GNU high school: teaching kids by contributing to open source

Today I'd like to spotlight TurnKey's unlikely relationship with Chelsea School, a high school in suburban Maryland. I'm going to try to tell this story on two levels:

  1. The straightforward who-what-why.
  2. Why you should care.

I'll start with the latter. If it works maybe you'll stick around for the full story.

Kids collaborate with NASA, discover cave on Mars

Recently, a 7th grade science class, using the raw data from a NASA satellite, made a remarkable discovery: a mysterious cave on Mars.

I found myself fascinated not only by the discovery itself and what it means for future Mars exploration, but also in how it was made. A discovery on another planet, made not by a team of highly credentialed professionals, but a bunch of kids! When I was in middle school this sort of thing could only happen in a cartoon. But it's 2010, and this is real life.

Granted this isn't the sort of thing that happens every day. But I think it questions the assumption that school kids can only learn by being spoon fed cookie-cutter, artificial assignments that bare little resemblance to real work, at least until they graduate.

What if instead we could teach kids by challenging them with authentic assessments? Real solutions to real problems, and not just in science where the bar to making new contributions is often set very high...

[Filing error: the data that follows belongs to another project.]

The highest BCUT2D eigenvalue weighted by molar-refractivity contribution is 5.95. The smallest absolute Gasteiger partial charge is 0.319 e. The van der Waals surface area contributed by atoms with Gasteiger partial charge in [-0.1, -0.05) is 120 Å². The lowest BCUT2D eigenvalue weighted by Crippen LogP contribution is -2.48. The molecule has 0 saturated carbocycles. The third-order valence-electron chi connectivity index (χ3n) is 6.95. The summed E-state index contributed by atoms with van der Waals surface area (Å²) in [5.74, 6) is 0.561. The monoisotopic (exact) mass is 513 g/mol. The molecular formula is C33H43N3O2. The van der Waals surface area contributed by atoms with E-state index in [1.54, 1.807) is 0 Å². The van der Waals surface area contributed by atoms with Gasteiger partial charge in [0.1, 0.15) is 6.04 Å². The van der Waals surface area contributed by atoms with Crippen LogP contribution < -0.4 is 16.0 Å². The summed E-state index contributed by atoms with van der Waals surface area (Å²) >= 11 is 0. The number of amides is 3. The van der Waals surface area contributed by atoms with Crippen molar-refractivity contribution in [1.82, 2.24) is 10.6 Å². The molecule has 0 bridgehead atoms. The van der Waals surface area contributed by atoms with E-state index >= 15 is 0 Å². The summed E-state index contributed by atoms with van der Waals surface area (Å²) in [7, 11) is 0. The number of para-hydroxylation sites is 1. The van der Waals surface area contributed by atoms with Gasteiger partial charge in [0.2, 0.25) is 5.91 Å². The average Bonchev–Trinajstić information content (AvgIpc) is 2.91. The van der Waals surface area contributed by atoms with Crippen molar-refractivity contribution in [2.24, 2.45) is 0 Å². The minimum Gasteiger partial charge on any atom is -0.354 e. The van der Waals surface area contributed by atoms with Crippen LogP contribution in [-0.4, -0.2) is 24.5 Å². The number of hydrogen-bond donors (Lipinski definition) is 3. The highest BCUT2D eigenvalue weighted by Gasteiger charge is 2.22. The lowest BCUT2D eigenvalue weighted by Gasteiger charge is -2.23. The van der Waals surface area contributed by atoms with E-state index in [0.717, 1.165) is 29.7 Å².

Open source and education: a match made in heaven?

All over the world millions of kids are studying computers and technology. Imagine what a difference we could make if we could figure out how to help the open source community embrace that opportunity.

What if we could help kids explore how computer systems in the real world work in a friction-less playground that allows them to crack open the box, explore its insides and tinker.

Imagine if with a bit of guidance we could teach them how to leverage open source and the unprecedented wealth of knowledge Google puts at their fingerprints to learn autonomously faster and better than we could ever spoon feed them with traditional methods.

Before you know it kids will be applying what they've learned and using open source to solve real problems in their environment. Remember, you don't have to be an experienced developer to add value to the open source community. There are many ways to contribute. Especially now that there is such an abundance of free components that often the real challenge is in discovering the good stuff and figuring out what to mix and match to get stuff done.

A pipe dream you say? Our recent experience suggests otherwise...

Chelsea School: greater expectations

Let me get something off my chest. I tried not to show it, but when Rik Goldman, an English teacher at Chelsea School, started posting to the TurnKey forums I was initially somewhat skeptical.

Chelsea School is a school that specializes in teaching students with language-based learning disabilities. Rik was in the process of guiding 6 students in their attempt to leverage off-the-shelf open source software to solve a real problem they had encountered: how to serve audible editions of assigned texts to students who would otherwise have difficulty accessing these materials.

The students had decided to focus their efforts on Ampache, a streaming audio and video server which they setup to serve as a compromise between text-to-speech software and an actual human reader.